• Board contributors include instructors with "800" GMAT scores.
  • 95% of posts have replies within 24 hours.
  • Join for discounts with 800score, VeritasPrep and ManhattanGMAT


FAQ  - Register  - Search - Login 

All times are UTC - 7 hours




Post new topic Reply to topic  [ 9 posts ] 
Author Message
 Post subject: GMAT Fractions
PostPosted: Tue Apr 09, 2013 11:58 am 
Offline
User avatar

Joined: Tue Apr 13, 2010 8:48 am
Posts: 480
A ranch has both horses and ponies. Exactly 5/6 of the ponies have horseshoes, and exactly 2/3 of the ponies with horseshoes are from Iceland. If there are 3 more horses than ponies, what is the minimum possible combined number of horses and ponies on the ranch?

A. 18
B. 21
C. 38
D. 39
E. 57

(D) The trick to this question is that the number of Icelandic ponies cannot be fractional. It must be an integer.
The number of Icelandic ponies is:
(2/3) × (5/6) × total number of ponies, or
10/18 × total number of ponies.

9 is the smallest positive integer that yields another integer when multiplied by 5/9, and all multiples of 9 will yield a whole number of Icelandic ponies.

However, the number of ponies must also be a multiple of 6 so that the number of ponies with horseshoes is an integer. If there were only 9 ponies, the number of ponies with horseshoes would be:
(5/6) × 9 = 15/2. This is impossible.

The least common multiple of 6 and 9 is 18, so there are 18 ponies at minimum.

If there are 18 ponies, then there must be 18 + 3 = 21 horses. Since 18 + 21 = 39, the minimum number of horses and ponies on the ranch is 39.

The correct answer is choice (D).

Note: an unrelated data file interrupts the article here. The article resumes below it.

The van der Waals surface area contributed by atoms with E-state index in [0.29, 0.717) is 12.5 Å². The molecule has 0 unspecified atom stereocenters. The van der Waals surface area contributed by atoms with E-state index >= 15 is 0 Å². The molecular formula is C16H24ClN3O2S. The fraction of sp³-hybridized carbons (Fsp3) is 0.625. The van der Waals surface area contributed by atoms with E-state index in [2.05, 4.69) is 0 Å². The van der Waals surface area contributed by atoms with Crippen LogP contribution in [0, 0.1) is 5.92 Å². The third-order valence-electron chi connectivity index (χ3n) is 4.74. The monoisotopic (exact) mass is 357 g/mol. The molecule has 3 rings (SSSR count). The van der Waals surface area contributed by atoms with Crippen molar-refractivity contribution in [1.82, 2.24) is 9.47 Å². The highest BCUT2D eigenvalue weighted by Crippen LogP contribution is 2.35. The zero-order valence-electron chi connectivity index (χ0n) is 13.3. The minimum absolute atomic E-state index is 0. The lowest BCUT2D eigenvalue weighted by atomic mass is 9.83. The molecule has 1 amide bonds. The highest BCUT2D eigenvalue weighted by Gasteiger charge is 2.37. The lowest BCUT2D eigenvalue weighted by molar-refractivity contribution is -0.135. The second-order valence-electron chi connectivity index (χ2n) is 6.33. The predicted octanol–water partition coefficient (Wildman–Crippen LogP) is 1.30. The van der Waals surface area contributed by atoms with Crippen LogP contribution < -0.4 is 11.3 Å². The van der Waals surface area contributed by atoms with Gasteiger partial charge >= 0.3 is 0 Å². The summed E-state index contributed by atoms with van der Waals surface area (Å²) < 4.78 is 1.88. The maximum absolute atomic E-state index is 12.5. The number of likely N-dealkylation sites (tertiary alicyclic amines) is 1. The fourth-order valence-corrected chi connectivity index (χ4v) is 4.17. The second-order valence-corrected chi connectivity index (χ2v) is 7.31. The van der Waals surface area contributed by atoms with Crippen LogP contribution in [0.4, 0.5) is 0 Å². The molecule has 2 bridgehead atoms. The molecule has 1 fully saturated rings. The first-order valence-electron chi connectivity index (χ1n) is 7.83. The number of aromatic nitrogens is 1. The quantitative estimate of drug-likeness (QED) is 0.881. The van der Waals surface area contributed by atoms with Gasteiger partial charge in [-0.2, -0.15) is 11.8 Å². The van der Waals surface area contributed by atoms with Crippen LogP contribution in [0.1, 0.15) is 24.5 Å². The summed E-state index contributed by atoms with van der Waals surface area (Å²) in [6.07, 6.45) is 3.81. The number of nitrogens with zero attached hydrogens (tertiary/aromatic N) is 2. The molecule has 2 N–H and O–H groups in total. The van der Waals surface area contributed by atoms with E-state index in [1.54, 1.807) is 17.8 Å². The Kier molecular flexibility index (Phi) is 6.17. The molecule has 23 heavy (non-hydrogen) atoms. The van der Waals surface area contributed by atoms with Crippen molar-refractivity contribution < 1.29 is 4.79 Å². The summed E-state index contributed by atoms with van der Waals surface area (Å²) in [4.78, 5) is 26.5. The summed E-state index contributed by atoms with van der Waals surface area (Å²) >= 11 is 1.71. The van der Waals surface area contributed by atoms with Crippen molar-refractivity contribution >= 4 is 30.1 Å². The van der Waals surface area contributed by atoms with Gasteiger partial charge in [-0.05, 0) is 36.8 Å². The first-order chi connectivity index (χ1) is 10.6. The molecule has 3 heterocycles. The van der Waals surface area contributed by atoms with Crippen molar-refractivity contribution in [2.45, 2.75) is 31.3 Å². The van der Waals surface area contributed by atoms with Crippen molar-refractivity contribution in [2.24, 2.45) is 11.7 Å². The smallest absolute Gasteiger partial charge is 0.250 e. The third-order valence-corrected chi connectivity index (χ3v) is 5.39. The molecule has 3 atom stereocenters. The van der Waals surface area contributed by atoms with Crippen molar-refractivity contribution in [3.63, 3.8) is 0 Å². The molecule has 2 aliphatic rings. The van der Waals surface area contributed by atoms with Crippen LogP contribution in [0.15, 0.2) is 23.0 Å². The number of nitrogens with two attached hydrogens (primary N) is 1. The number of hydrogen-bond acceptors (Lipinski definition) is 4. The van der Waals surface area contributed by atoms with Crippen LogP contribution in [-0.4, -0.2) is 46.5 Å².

----------
The answer can also be 21 (12+9). i.e. 12 horses and 9 ponies. if there are 9 ponies,the total no.of iceland ponies will be 10/18 x 9 = 5 ponies. So combined no. of animals shall be 21(minimum).


Top
 Profile  
 
 Post subject: Re: GMAT Fractions
PostPosted: Tue Apr 09, 2013 12:02 pm 
Offline
User avatar

Joined: Fri Apr 09, 2010 2:11 pm
Posts: 456
If there were 9 ponies, then the number of the ponies with horseshoes would be 9 × 5/6 = 15/5 = 7.5. That is the fractional value and can NOT be true.

The key to solve this problem is to keep in mind that all the values must NOT be fractional: the number of the ponies with horseshoes and the number of the ponies with horseshoes from Iceland.


Top
 Profile  
 
 Post subject: Re: GMAT Fractions
PostPosted: Tue Apr 09, 2013 12:02 pm 
Offline
User avatar

Joined: Tue Apr 13, 2010 8:48 am
Posts: 480
Could you please explain this question more in detail?

Thank You


Top
 Profile  
 
 Post subject: Re: GMAT Fractions
PostPosted: Tue Apr 09, 2013 12:03 pm 
Offline
User avatar

Joined: Fri Apr 09, 2010 2:11 pm
Posts: 456
questioner wrote: